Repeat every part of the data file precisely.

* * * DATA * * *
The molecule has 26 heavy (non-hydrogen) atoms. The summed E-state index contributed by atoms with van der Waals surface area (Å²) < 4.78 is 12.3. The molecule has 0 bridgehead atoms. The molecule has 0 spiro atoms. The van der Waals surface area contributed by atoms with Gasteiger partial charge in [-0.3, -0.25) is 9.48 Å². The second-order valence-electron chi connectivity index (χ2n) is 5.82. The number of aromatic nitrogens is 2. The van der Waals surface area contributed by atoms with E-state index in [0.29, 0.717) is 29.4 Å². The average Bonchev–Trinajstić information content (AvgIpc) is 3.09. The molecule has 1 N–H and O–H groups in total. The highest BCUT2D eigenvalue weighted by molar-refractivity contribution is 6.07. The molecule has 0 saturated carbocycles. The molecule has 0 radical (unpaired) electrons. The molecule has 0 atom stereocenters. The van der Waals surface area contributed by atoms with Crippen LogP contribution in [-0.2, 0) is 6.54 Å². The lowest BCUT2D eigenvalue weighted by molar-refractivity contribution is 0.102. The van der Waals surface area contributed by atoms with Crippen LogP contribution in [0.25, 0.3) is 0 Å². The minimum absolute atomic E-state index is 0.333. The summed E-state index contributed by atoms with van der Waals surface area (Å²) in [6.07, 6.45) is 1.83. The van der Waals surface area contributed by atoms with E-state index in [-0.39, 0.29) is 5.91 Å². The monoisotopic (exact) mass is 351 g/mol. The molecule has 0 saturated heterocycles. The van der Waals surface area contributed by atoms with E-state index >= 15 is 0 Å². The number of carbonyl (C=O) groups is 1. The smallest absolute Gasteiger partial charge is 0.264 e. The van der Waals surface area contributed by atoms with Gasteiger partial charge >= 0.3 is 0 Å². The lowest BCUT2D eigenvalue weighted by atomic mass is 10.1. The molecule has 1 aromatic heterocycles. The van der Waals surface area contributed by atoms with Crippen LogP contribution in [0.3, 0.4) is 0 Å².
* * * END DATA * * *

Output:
The molecule has 26 heavy (non-hydrogen) atoms. The summed E-state index contributed by atoms with van der Waals surface area (Å²) < 4.78 is 12.3. The molecule has 0 bridgehead atoms. The molecule has 0 spiro atoms. The van der Waals surface area contributed by atoms with Gasteiger partial charge in [-0.3, -0.25) is 9.48 Å². The second-order valence-electron chi connectivity index (χ2n) is 5.82. The number of aromatic nitrogens is 2. The van der Waals surface area contributed by atoms with E-state index in [0.29, 0.717) is 29.4 Å². The average Bonchev–Trinajstić information content (AvgIpc) is 3.09. The molecule has 1 N–H and O–H groups in total. The highest BCUT2D eigenvalue weighted by molar-refractivity contribution is 6.07. The molecule has 0 saturated carbocycles. The molecule has 0 radical (unpaired) electrons. The molecule has 0 atom stereocenters. The van der Waals surface area contributed by atoms with Crippen LogP contribution in [-0.2, 0) is 6.54 Å². The lowest BCUT2D eigenvalue weighted by molar-refractivity contribution is 0.102. The van der Waals surface area contributed by atoms with Crippen LogP contribution in [0.25, 0.3) is 0 Å². The minimum absolute atomic E-state index is 0.333. The summed E-state index contributed by atoms with van der Waals surface area (Å²) in [6.07, 6.45) is 1.83. The van der Waals surface area contributed by atoms with E-state index in [-0.39, 0.29) is 5.91 Å². The monoisotopic (exact) mass is 351 g/mol. The molecule has 0 saturated heterocycles. The van der Waals surface area contributed by atoms with E-state index >= 15 is 0 Å². The number of carbonyl (C=O) groups is 1. The smallest absolute Gasteiger partial charge is 0.264 e. The van der Waals surface area contributed by atoms with Gasteiger partial charge >= 0.3 is 0 Å². The lowest BCUT2D eigenvalue weighted by atomic mass is 10.1. The molecule has 1 aromatic heterocycles. The van der Waals surface area contributed by atoms with Crippen LogP contribution in [0.3, 0.4) is 0 Å².